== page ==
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How to Develop a Project Audience List

As a project manager, consider your project audience list to be a living document. You need to start developing your list as soon as you begin thinking about your project. Write down any names that occur to you; when you discuss your project with other people, ask them who they think may be affected by or interested in your project. Continue to add and subtract names to your audience list.

To increase your chances of identifying all appropriate people, develop your audience list in categories.

Start your audience list by developing a hierarchical grouping of categories like the one shown here that covers the universe of people who may be affected by, needed to support, or interested in your project:

  • Internal: People and groups inside your organization

    • Upper management: Executive-level management responsible for the general oversight of all organization operations

    • Requesters: The person who came up with the idea for your project and all the people through whom the request passed before you received it

    • Project manager: The person with overall responsibility for successfully completing the project

    • End users: People who will use the goods or services the project will produce

    • Team members: People assigned to the project whose work the project manager directs

    • Groups normally involved: Groups typically involved in most projects in the organization, such as the human resources, finance, contracts, and legal departments

    • Groups needed just for this project: Groups or people with special knowledge related to this project

  • External: People and groups outside your organization

    • Clients or customers: People or groups that buy or use your organization’s products or services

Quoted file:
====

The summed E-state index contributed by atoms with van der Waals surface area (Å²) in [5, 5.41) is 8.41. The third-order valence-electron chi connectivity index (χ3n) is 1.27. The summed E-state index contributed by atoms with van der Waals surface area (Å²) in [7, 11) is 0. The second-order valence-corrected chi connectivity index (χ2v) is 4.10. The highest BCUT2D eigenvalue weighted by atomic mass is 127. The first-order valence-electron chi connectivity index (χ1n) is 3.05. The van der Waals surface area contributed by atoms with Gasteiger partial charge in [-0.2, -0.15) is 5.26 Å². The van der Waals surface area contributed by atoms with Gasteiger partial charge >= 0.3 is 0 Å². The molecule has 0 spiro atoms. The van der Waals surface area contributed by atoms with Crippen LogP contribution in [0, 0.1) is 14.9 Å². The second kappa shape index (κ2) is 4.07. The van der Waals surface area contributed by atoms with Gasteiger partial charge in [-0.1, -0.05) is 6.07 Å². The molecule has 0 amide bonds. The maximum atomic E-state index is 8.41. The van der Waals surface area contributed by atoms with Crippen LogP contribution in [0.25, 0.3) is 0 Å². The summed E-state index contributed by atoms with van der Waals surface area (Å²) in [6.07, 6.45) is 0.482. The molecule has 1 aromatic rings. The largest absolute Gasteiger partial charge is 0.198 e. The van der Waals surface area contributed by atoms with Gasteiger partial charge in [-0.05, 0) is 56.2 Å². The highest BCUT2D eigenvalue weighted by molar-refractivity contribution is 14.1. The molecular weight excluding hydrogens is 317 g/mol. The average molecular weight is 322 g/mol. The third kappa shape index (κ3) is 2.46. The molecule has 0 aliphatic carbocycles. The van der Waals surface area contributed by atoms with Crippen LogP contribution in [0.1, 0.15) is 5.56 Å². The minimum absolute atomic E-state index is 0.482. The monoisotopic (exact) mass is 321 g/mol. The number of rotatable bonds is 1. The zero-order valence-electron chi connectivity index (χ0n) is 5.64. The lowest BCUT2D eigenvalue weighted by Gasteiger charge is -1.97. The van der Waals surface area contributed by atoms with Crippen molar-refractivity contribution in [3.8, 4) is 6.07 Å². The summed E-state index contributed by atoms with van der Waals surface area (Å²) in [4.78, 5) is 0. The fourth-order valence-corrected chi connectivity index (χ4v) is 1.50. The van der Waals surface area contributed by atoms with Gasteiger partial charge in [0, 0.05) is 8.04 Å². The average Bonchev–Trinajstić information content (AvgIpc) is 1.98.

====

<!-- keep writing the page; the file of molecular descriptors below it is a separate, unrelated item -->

• Collaborators: Groups or organizations with whom you may pursue joint ventures related to your project

    • Vendors, suppliers, and contractors: Organizations that provide personnel, raw materials, equipment, or other resources required to perform your project’s work

    • Regulators: Government agencies that establish regulations and guidelines that govern some aspect of your project work

    • Professional societies: Groups of professionals that may influence or be interested in your project

    • The public: The local, national, and international community of people who may be affected by or interested in your project

Continue to subdivide these categories until you arrive at position descriptions and the names of the people who occupy them.

As you develop your audience list, be sure not to overlook the following potential audiences:

  • Support groups: These people don’t tell you what you should do; instead, they help you accomplish the project’s goals. Such groups include:

    • Facilities

    • Finance

    • Human resources

    • Information services

    • Legal services

    • Procurement or contracting

    • Quality

    • Security

    • Project management office

  • End users of your project’s products: People or groups who will use the goods and services your project produces.

  • People who will maintain or support the final product: People who will service your project’s final products affect the continuing success of these products.

Many different groups of people may influence the success of or have an interest in your project. Knowing who these people are allows you to plan to involve them at the appropriate times during your project. Therefore, identifying all project audiences as soon as possible and reflecting any changes in those audiences as soon as you find out about them are important steps to take as you manage your project.

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